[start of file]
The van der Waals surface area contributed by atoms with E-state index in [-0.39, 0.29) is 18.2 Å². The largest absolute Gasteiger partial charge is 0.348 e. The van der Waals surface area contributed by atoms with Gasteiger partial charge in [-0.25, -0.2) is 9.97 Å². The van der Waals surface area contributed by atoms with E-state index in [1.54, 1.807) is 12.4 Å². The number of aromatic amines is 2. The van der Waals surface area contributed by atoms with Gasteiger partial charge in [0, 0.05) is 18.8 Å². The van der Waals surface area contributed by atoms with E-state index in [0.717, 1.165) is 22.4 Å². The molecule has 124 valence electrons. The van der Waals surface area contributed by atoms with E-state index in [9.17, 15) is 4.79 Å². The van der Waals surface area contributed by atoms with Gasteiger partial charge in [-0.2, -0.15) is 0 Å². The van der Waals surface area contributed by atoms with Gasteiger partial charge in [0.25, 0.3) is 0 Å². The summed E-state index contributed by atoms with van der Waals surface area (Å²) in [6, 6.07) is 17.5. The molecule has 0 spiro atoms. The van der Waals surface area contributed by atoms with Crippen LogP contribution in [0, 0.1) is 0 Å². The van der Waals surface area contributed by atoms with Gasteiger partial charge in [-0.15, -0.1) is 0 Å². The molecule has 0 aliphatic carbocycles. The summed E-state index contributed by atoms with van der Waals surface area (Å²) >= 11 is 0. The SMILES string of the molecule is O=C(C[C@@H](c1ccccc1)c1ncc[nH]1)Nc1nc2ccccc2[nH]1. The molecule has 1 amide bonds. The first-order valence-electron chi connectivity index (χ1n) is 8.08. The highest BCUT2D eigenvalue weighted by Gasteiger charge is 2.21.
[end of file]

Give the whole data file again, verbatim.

The van der Waals surface area contributed by atoms with E-state index in [-0.39, 0.29) is 18.2 Å². The largest absolute Gasteiger partial charge is 0.348 e. The van der Waals surface area contributed by atoms with Gasteiger partial charge in [-0.25, -0.2) is 9.97 Å². The van der Waals surface area contributed by atoms with E-state index in [1.54, 1.807) is 12.4 Å². The number of aromatic amines is 2. The van der Waals surface area contributed by atoms with Gasteiger partial charge in [0, 0.05) is 18.8 Å². The van der Waals surface area contributed by atoms with E-state index in [0.717, 1.165) is 22.4 Å². The molecule has 124 valence electrons. The van der Waals surface area contributed by atoms with E-state index in [9.17, 15) is 4.79 Å². The van der Waals surface area contributed by atoms with Gasteiger partial charge in [-0.2, -0.15) is 0 Å². The van der Waals surface area contributed by atoms with Gasteiger partial charge in [0.25, 0.3) is 0 Å². The summed E-state index contributed by atoms with van der Waals surface area (Å²) in [6, 6.07) is 17.5. The molecule has 0 spiro atoms. The van der Waals surface area contributed by atoms with Crippen LogP contribution in [0, 0.1) is 0 Å². The van der Waals surface area contributed by atoms with Gasteiger partial charge in [-0.15, -0.1) is 0 Å². The molecule has 0 aliphatic carbocycles. The summed E-state index contributed by atoms with van der Waals surface area (Å²) >= 11 is 0. The SMILES string of the molecule is O=C(C[C@@H](c1ccccc1)c1ncc[nH]1)Nc1nc2ccccc2[nH]1. The molecule has 1 amide bonds. The first-order valence-electron chi connectivity index (χ1n) is 8.08. The highest BCUT2D eigenvalue weighted by Gasteiger charge is 2.21.